Review: Final Fantasy XV is a tale of two games
So many mixed feelings
Platforms: PS4, Xbox One (reviewed)
Developer: Square Enix
Publisher: Square Enix
The fifteenth Final Fantasy entry feels totally at odds with itself on multiple levels. Its story is a grand science-fiction epic that throws its entire focus on a group of four young friends. It is a tale with dire consequences and yet in between cutscenes feels light in tone. It is entirely convoluted and yet the most basic of stories. It features a gorgeous, expansive world that at many times feels muddy and unpolished. Its mechanics are deep and fluid but at multiple points can feel bare and disjointed. At the end of the day, Final Fantasy XV is a game that has to be played for all its successes and failures to be appreciated.
Welcome to the world of Eos
Players will insist that they have no idea what happens over the course of Final Fantasy XV, but the story couldn’t be more simple: an evil empire takes down a powerful kingdom and you play as the heir to that fallen nation’s throne in a journey to reclaim your homeland. The evil empire is known as Niflheim, the fallen kingdom is Lucis and the heir to their throne is Prince Noctis. Noctis is joined by his three friends Gladiolus, Prompto and Ignis on what starts out as a journey to meet Lunafraye; the princess of Tenebrae whom Noctis is betrothed to. Their marriage is a part of a peace treaty struck up between Lucis and Niflheim in a means to end war, but after Niflheim betrays Lucis and kills its king Regis, Noctis’ trip becomes one of vengeance. Lunafraye holds the key to reclaiming Lucis, and Noctis must reach her at all costs.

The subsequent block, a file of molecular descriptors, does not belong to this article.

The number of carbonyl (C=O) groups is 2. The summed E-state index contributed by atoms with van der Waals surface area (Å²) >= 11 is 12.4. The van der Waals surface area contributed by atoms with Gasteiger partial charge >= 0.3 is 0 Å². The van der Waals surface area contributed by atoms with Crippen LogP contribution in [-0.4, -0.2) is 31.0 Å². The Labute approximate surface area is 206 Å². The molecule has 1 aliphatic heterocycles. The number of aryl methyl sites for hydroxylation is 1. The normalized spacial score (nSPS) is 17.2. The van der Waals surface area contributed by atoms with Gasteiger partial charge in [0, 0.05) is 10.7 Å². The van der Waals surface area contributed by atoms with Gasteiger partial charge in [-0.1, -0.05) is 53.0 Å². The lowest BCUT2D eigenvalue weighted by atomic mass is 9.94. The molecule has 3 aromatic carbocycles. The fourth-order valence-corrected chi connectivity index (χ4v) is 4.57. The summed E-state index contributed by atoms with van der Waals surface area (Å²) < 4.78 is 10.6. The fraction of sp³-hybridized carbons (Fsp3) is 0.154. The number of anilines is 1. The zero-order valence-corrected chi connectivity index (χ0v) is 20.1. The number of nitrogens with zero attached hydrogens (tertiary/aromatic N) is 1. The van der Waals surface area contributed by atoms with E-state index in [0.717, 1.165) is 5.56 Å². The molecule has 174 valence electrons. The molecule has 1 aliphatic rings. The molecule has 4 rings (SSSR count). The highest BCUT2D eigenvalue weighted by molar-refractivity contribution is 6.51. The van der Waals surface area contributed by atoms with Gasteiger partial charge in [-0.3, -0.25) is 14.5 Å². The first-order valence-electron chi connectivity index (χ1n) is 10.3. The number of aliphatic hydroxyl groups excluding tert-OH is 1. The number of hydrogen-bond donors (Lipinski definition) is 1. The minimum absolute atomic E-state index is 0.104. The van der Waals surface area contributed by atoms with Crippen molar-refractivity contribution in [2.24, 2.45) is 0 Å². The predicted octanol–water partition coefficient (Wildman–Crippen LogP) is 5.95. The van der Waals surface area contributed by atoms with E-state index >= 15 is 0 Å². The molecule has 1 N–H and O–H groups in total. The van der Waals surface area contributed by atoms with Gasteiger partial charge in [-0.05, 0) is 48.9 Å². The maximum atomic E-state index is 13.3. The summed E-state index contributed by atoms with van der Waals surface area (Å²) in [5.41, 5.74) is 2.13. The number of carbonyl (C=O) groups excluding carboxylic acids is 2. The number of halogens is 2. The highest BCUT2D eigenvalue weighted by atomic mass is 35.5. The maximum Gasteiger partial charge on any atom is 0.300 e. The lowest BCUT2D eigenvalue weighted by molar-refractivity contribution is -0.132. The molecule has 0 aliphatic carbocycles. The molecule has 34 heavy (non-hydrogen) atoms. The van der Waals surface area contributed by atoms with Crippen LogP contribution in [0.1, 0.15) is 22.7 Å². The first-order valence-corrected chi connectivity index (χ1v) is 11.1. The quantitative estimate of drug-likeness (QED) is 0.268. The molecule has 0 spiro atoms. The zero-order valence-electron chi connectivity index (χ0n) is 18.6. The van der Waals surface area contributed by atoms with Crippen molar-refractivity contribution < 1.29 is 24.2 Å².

The story can get lost in the number of characters comprising it, but great design choices make it clear who’s a good guy and who’s a bad guy. The banter between the group of friends, which is plentiful might I add, also goes a long way to clear up some of that confusion. I personally feel like the story is well told, and when partnered with the CGI film Kingsglaive and online anime Brotherhood feels like a success.
There is an interesting design choice in how this story is told. We start out in a truly massive open world with the four friends in their awesome car; the Regalia. After some initial story beats, the player is offered a bevy of different things to see and do if they wish to forgo the main quests. Around halfway through the game, however, this open world becomes more and more linear. I suspect that this is in part due to development on the title dragging on, and the team decided to help speed up the release by closing the world off. It goes a long way though in helping focus on the story, so I for one welcomed the change of pace. Once the story is finished, all the open world areas become available again with a slew of post game content. Overall, I have very few complaints with the story or how it’s told.
Age before beauty
In a lot of ways, Final Fantasy XV looks like a last generation game. Especially when running on an Xbox One which offers the best frame rate, but trails the PS4 and PS4 Pro in resolution at 900p. The overall design of the world is fantastic and I’m a sucker for the science fiction/fantasy hybrid the game rocks. However, there’s no denying that the fact development started over a decade ago isn’t abundantly clear. Textures lack detail, in-game text is blurry and character models look janky as hell. Pop-in is abysmal, with some moments a creature or landmark only appearing when I’m feet away from it.